The big news coming out of Governor Jared Polis’s July 21 press conference regarding Colorado’s response to COVID-19 was his decision to issue a temporary, thirty-day order for any business with a state liquor license to stop serving or selling alcohol at 10 p.m. But revelations about counties losing ground in their fight against the novel coronavirus, discussed during the gathering by Colorado Department of Public Health and Environment Executive Director Jill Hunsaker Ryan, are far more ominous.
Ryan said that fifteen Colorado counties granted variances from the state’s current Safer at Home and in the Vast, Great Outdoors public-health order, issued on June 30, have been informed that they’ve fallen beneath the health level that empowers them to moderate and adapt rules about businesses allowed to open, capacity percentages and more — and have just two weeks to reverse this trend before potentially losing their variances. In addition, Ryan revealed, a handful of counties without variances now have a disease incidence above 100 cases per 100,000 residents, a designation that places them in what she called a "red zone" that requires close monitoring and greater coordination with state officials.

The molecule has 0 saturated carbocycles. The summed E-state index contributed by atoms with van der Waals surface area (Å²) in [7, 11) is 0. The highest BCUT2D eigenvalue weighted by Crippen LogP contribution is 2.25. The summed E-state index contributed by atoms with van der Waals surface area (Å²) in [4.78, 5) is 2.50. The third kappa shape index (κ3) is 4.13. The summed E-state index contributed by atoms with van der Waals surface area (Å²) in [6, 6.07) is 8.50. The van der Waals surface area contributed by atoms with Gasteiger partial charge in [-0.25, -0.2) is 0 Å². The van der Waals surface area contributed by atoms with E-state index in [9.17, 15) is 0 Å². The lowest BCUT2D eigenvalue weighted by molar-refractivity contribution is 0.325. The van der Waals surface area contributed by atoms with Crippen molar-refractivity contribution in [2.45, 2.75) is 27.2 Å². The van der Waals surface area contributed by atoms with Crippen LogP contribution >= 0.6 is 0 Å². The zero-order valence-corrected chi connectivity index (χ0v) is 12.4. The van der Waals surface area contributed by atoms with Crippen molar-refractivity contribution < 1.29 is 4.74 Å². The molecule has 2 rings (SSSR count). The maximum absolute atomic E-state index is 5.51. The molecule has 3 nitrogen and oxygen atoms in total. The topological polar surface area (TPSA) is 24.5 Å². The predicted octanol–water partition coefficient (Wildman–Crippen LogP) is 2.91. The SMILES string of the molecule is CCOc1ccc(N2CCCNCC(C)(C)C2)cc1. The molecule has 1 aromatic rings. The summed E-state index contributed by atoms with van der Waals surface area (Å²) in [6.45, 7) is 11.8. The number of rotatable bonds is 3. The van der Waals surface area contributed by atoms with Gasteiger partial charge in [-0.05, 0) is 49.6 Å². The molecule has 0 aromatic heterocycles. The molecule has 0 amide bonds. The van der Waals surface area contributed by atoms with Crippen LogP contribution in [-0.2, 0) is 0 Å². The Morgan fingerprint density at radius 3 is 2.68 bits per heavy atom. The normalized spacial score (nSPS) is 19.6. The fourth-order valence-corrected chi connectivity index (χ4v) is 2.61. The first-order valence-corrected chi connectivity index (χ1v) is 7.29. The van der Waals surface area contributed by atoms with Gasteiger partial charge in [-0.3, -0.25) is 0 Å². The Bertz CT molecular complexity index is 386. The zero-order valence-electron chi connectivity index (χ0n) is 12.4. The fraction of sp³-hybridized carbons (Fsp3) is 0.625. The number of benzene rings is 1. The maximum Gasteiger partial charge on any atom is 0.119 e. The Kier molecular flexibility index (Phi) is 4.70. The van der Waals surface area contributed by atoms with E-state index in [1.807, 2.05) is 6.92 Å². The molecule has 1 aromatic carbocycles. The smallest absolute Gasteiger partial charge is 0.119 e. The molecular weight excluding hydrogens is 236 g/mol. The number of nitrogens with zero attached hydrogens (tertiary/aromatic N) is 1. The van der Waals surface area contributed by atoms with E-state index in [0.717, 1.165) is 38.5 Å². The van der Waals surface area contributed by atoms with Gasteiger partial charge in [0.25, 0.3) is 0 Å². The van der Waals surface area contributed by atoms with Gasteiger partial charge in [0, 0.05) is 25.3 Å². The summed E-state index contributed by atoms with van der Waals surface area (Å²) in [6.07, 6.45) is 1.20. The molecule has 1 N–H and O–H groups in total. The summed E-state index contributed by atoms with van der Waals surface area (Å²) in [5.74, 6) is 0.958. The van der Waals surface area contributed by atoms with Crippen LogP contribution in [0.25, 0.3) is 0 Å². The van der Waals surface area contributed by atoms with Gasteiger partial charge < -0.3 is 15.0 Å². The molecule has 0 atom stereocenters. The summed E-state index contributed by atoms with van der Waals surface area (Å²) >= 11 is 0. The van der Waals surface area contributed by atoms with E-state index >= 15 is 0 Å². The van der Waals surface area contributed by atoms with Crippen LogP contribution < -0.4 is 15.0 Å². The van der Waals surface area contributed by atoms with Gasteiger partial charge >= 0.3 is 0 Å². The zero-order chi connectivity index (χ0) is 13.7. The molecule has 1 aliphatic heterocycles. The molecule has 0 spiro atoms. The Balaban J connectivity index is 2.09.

Ryan didn’t name any of the counties. But the CDPHE subsequently shared with Westword the names of the 21 counties in question, as well as the details of their current situations. And yes, Denver County is among them.
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According to the CDPHE, the department sent a letter "to all counties with approved variances that have a two-week cumulative disease incidence […]